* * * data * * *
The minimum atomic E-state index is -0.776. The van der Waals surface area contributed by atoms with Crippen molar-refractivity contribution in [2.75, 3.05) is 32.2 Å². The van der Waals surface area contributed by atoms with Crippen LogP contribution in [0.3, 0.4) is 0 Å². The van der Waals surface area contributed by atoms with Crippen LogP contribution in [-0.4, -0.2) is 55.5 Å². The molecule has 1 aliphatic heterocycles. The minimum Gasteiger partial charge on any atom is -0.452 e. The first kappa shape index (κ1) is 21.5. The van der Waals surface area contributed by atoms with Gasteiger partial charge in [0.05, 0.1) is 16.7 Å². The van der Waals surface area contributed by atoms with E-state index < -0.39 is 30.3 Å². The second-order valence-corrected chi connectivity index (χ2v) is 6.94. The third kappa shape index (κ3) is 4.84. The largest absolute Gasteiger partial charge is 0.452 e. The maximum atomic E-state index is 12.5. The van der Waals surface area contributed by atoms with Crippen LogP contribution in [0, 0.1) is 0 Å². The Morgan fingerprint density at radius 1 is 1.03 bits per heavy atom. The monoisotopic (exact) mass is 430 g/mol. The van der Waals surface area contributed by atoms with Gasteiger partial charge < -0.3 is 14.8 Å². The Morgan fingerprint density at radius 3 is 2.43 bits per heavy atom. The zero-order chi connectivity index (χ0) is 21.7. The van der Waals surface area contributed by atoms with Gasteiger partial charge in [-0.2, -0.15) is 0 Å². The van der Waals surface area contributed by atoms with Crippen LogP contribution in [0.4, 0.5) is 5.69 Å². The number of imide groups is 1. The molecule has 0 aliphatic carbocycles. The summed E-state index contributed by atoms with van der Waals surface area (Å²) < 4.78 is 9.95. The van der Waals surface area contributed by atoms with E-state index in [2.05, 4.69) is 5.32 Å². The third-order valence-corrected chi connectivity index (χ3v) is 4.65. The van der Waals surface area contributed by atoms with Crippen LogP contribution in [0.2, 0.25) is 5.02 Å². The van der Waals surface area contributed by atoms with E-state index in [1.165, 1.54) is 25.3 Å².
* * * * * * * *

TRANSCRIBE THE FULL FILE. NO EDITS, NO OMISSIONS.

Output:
The minimum atomic E-state index is -0.776. The van der Waals surface area contributed by atoms with Crippen molar-refractivity contribution in [2.75, 3.05) is 32.2 Å². The van der Waals surface area contributed by atoms with Crippen LogP contribution in [0.3, 0.4) is 0 Å². The van der Waals surface area contributed by atoms with Crippen LogP contribution in [-0.4, -0.2) is 55.5 Å². The molecule has 1 aliphatic heterocycles. The minimum Gasteiger partial charge on any atom is -0.452 e. The first kappa shape index (κ1) is 21.5. The van der Waals surface area contributed by atoms with Gasteiger partial charge in [0.05, 0.1) is 16.7 Å². The van der Waals surface area contributed by atoms with E-state index < -0.39 is 30.3 Å². The second-order valence-corrected chi connectivity index (χ2v) is 6.94. The third kappa shape index (κ3) is 4.84. The largest absolute Gasteiger partial charge is 0.452 e. The maximum atomic E-state index is 12.5. The van der Waals surface area contributed by atoms with Crippen LogP contribution in [0, 0.1) is 0 Å². The Morgan fingerprint density at radius 1 is 1.03 bits per heavy atom. The monoisotopic (exact) mass is 430 g/mol. The van der Waals surface area contributed by atoms with Gasteiger partial charge < -0.3 is 14.8 Å². The Morgan fingerprint density at radius 3 is 2.43 bits per heavy atom. The zero-order chi connectivity index (χ0) is 21.7. The van der Waals surface area contributed by atoms with Gasteiger partial charge in [-0.2, -0.15) is 0 Å². The van der Waals surface area contributed by atoms with Crippen LogP contribution in [0.4, 0.5) is 5.69 Å². The number of imide groups is 1. The molecule has 0 aliphatic carbocycles. The summed E-state index contributed by atoms with van der Waals surface area (Å²) < 4.78 is 9.95. The van der Waals surface area contributed by atoms with E-state index in [2.05, 4.69) is 5.32 Å². The third-order valence-corrected chi connectivity index (χ3v) is 4.65. The van der Waals surface area contributed by atoms with Crippen LogP contribution in [0.2, 0.25) is 5.02 Å². The van der Waals surface area contributed by atoms with E-state index in [1.165, 1.54) is 25.3 Å².